“Coercive control” is a common household term in the UK which most of us Americans have never heard of.
It’s beginning to weave its way into law in the United States, where normally domestic abuse cases require evidence of physical violence. Long overdue, now various states are looking to expand the definition and scope of domestic violence within the legal system.
In my home state of Connecticut, Senator Alex Kasser recently proposed “Jennifer’s Law,” which would require courts to consider the nuances of domestic violence first when ruling on what is in the best interest of the child, while also making it easier for victims to obtain restraining orders.
When I was petitioning for an order of protection two years ago, it was denied in Connecticut because there was “no threat of imminent physical harm,” the standard at that time.
Had Jennifer’s Law been in effect, the judge would have taken other evidence into account, including police reports and a long history of stalking and intimidation.
The proposal for Jennifer’s Law includes coercive control, plus “a range of behaviors that include financial abuse, threats of the loss of housing, stalking, and threatening to publish sexualized images of the victim that would now be considered domestic violence or abuse,” according to a Connecticut Insider article by Lisa Backus.
But what exactly is coercive control?
Unlike physical abuse, which leaves bruises and is fairly easy to prove, coercive control cannot generally be traced to a single episode. Instead, according to Women’s Aid, in their article, “What is Coercive Control?,” it is “a pattern of acts of assault, threats, humiliation, and intimidation or other abuse that is used to harm, punish, or frighten their victim. This controlling behavior is designed to make a person dependent by isolating them from support, exploiting them, depriving them of independence and regulating their everyday behavior.”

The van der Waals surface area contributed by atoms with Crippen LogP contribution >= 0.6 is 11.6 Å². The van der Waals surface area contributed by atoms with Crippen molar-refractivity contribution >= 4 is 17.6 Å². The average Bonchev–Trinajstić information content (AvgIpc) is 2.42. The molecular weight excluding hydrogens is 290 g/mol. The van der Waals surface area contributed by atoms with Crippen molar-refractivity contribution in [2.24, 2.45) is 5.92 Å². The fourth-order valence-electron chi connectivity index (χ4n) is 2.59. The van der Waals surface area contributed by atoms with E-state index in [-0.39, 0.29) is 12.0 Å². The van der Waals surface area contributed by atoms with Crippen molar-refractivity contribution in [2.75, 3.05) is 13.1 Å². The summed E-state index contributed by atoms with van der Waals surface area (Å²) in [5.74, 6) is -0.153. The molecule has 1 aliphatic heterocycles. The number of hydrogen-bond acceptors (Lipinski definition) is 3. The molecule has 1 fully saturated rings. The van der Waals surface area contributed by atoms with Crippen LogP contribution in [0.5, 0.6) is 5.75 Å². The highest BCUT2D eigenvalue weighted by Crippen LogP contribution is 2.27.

Joshua Klapow, Ph.D., believes that this kind of psychological abuse is done by people who “lack the skills or the confidence to openly discuss, compromise, or handle not getting what they want.” People in toxic relationships are quite familiar with toddler level behavior from grown adults!
The term coercive control was first developed by Evan Stark, who says that it is a “liberty crime.” In the article, “What is Coercive Control?” (yes, this is a different article with the same title,) he claims that violence is used with a number of other tactics so that the perpetrator creates a world where the victim has “every move checked against an unpredictable, ever-changing, unknowable rule book.’”
He says, in essence, that a victim becomes brainwashed, and internalizes these ever-changing rules to adapt their behavior to survive.
What is ironic is that coercive control is actually a “violation of the rights and liberties protected by the U.S. Constitution and international human rights convention, including the right to physical security (violence,) to live without fear (intimidation,) to dignity and respect (degradation,) to social intercourse (isolation,) and to autonomy, liberty, and personhood (control.) Over time, victimization and dependence are replaced by domination/subordination, agency, and resistance, ” according to Understanding Domestic Abusers: Coercive Controlling Violence.
You would think that the “land of the free” would have cared more about this issue in the past!
In “The 14 Signs Your Partner is Trying to Control You,” psychologist Dr. Vanessa Moulton says that coercive control not only takes away another person’s freedom, but their “ability to have a positive sense of self and worth. This results in the victim feeling more dependent on the abuser, which then creates an ongoing cycle of controlling abuse.”
According to Laura Richards in her article, “What Exactly is Coercive Control?,” “51% of victims are not even aware that they are being controlled and manipulated.”